Other Free Encyclopedias » Science Encyclopedia » Science & Philosophy: Dysprosium to Electrophoresis - Electrophoretic Theory

Electric Circuit

current electrical circuits flow

An electric circuit is a system of conducting elements designed to control the path of electric current for a particular purpose. Circuits consist of sources of electric energy, like generators and batteries; elements that transform, dissipate, or store this energy, such as resistors, capacitors, and inductors; and connecting wires. Circuits often include a fuse or circuit breaker to prevent a power overload.

Devices that are connected to a circuit are connected to it in one of two ways: in series or in parallel. A series circuit forms a single pathway for the flow of current, while a parallel circuit forms separate paths or branches for the flow of current. Parallel circuits have an important advantage over series circuits. If a device connected to a series circuit malfunctions or is switched off, the circuit is broken, and other devices on the circuit cannot draw power. The separate pathways of a parallel circuit allows devices to operate independently of each other, maintaining the circuit even if one or more devices are switched off.

The first electric circuit was invented by Alessandro Volta in 1800. He discovered he could produce a steady flow of electricity using bowls of salt solution connected by metal strips. Later, he used alternating discs of copper, zinc, and cardboard that had been soaked in a salt solution to create his voltaic pile (an early battery). By attaching a wire running from the top to the bottom, he caused an electric current to flow through his circuit. The first practical use of the circuit was in electrolysis, which led to the discovery of several new chemical elements. Georg Ohm (1787-1854) discovered some conductors had more resistance than others, which affects their efficiency in a circuit. His famous law states that the voltage across a conductor divided by the current equals the resistance, measured in ohms. Resistance causes heat in an electrical circuit, which is often not wanted.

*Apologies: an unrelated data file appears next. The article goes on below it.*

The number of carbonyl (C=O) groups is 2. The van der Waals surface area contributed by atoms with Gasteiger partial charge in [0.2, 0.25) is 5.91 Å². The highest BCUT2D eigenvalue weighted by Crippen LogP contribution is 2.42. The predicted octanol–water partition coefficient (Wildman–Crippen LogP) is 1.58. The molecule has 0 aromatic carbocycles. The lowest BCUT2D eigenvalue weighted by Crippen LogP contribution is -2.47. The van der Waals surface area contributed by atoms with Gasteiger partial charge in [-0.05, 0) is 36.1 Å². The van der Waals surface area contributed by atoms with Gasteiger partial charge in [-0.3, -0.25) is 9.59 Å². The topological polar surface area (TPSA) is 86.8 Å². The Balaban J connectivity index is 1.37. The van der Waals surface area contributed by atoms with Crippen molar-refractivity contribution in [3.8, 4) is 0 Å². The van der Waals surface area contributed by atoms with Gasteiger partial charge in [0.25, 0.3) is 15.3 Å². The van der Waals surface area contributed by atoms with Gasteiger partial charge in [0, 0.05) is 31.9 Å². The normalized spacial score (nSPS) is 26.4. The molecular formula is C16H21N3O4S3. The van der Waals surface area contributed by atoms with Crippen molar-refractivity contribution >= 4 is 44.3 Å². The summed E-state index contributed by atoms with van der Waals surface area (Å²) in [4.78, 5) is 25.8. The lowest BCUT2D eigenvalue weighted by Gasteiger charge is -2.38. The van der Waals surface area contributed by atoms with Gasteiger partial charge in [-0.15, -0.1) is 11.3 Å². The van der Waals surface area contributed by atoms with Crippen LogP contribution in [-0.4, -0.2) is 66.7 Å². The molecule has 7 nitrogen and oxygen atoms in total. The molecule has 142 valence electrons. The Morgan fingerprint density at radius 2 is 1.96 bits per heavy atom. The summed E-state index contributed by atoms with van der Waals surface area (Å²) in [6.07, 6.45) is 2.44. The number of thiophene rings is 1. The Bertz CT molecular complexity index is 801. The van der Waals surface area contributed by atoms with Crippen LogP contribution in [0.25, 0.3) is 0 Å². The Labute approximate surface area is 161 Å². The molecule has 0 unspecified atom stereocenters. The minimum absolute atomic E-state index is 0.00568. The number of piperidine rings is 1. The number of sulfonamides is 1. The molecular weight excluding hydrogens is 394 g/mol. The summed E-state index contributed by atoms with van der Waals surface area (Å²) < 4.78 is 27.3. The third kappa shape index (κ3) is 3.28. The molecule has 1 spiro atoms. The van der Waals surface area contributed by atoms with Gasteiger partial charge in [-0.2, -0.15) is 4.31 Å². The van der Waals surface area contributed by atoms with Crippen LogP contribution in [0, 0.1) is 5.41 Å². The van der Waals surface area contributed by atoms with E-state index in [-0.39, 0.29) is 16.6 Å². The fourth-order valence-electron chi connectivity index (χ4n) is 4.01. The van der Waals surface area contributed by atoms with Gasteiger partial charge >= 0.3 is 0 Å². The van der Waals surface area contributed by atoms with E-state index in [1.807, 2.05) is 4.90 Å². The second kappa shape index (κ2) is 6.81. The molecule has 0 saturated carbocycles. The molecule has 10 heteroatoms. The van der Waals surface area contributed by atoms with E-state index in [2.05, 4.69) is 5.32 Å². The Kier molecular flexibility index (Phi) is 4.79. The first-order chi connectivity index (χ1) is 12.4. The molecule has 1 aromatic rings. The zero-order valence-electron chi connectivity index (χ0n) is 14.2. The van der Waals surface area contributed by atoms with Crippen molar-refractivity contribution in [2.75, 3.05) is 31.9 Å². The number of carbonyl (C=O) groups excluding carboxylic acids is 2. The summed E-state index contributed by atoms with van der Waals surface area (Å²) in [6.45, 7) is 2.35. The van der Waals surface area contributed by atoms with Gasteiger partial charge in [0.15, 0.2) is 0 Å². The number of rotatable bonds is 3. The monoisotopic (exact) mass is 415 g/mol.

Electric Conductor - Conduction Of Electricity, Types Of Conductors, Resistance To Electrical Energy, Superconductors [next] [back] Electric Charge

User Comments

Your email address will be altered so spam harvesting bots can't read it easily.
Hide my email completely instead?

Cancel or

Vote down Vote up

over 2 years ago

Very helpful
Used. It 4 my science homework 
Thx for making life easier

Vote down Vote up

over 7 years ago

you guys are like no help at all.

Please for like everyones sake stop writing unhelpful and put actual help up

thanx =D

Vote down Vote up

over 5 years ago

i think butt is cool

Vote down Vote up

about 1 year ago


Vote down Vote up

over 2 years ago


Vote down Vote up

4 months ago

very helpful